The keyboard features a “Home” button, which takes you to your main Kindle contents screen; a search button; and a font-sizing button, which lets you adjust the size of the type. The keyboard also allows you to search within a book or document or search the Amazon.com site for a book. They keys are nicely sized and labeled. Typing is not a problem.

I had pre-purchased a novel last night and it was already on the Kindle by the time I powered it on, having found my registered Kindle wirelessly, almost magically, through the ether of the electronic atmosphere. My office sits in a very cell-unfriendly place, but the “EV-DO” signal (like the broadband signal Verizon uses with its cell phones) was strong. I was able to quickly access the Amazon.com store and downloaded sample pages of half a dozen books. I finally purchased one, and it took about 30 seconds before it downloaded and was available for reading. If you have an existing Amazon.com account set up, purchased materials are automatically charged to that account, and to the credit card on file. It’s like “one-click” buying on the regular Amazon.com site. Very convenient; effortless as well. Almost too easy.

The type is incredibly clear. Though not backlit, the page is bright and I had no problem reading the page in the second smallest type face in the not-very-bright light of my office. The unit comes with a leatherette case (much like one of those inexpensive paperback covers you can buy).

You can also download audio books and mp3s, although, as an iPod user, I doubt I will ever use those functions. You can increase the size of the Kindle’s memory by using an SD memory card, which is actually fairly difficult to find (it’s behind the unit under the rubberized back). Again, with the ability to hold more than 100 books on the machine itself, I can’t imagine needing to use an SD card. But you never know, I suppose.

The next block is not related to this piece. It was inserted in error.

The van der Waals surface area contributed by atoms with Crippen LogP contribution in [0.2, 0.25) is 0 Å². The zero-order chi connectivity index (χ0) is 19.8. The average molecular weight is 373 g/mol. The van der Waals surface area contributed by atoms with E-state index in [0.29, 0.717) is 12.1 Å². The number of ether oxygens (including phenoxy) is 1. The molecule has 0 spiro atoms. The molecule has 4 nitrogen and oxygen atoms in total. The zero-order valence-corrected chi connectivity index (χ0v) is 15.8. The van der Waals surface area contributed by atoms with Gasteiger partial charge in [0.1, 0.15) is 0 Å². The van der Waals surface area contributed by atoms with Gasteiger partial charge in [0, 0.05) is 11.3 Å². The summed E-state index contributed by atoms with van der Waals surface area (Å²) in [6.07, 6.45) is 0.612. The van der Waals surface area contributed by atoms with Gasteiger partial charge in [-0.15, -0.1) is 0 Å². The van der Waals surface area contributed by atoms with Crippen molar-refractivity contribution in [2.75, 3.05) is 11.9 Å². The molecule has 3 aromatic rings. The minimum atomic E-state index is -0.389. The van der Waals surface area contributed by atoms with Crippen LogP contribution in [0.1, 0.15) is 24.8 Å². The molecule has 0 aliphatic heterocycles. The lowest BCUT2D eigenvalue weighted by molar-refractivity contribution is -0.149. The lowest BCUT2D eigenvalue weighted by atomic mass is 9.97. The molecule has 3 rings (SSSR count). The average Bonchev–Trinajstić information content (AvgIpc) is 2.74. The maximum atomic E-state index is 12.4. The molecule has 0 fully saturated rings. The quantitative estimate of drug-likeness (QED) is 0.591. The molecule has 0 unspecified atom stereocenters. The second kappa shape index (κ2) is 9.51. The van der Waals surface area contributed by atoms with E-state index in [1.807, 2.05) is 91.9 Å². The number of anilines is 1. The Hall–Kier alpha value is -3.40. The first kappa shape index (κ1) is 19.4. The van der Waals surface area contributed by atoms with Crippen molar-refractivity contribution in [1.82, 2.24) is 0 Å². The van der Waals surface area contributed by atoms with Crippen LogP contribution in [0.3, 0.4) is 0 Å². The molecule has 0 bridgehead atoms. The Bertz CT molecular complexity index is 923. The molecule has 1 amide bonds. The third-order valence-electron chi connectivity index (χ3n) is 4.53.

In addition to books, you can subscribe to magazines like Forbes, Time, The Nation and The Atlantic, or newspapers, including The Washington Post, The New York Times…even Le Monde and other international papers. I tend to read newspapers online (or in hard copy, as I do with The New York Times) so this functionality, while nice (and if I need some reading material for a long flight) might be something I won’t access much. The subscriptions are far less costly than the equivalent hard copies, so maybe…

The price is pretty steep at $400.00, and although content is a bargain at $9.99 or less (even for best sellers) for most books, it’s not for the occasional reader. However, the lure for an avid reader to carry with them an ever-present virtual library is pretty seductive to this gadget-loving book lover.

One of the biggest drawbacks I foresee is that people might want to actually hold it and play with it, try it out, etc. before forking over $400.00.  On the other hand, Amazon has already sold out of the Kindle until next week.  So what do I know?

 I give the Kindle a B+ and look forward to a nice long weekend of catching up with my reading.

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About Barbara Barnett

Barbara Barnett is Publisher/Executive Editor of Blogcritics, (blogcritics.org). Her Bram Stoker Award-nominated novel, called "Anne Rice meets Michael Crichton," The Apothecary's Curse The Apothecary's Curse is now out from Pyr, an imprint of Prometheus Books. Her book on the TV series House, M.D., Chasing Zebras is a quintessential guide to the themes, characters and episodes of the hit show. Barnett is an accomplished speaker, an annual favorite at MENSA's HalloWEEM convention, where she has spoken to standing room crowds on subjects as diverse as "The Byronic Hero in Pop Culture," "The Many Faces of Sherlock Holmes," "The Hidden History of Science Fiction," and "Our Passion for Disaster (Movies)."
  • Ken Jr.

    Thank you for this review. Others I’ve read seem to dwell on perceived downside and brush lightly over what’s good.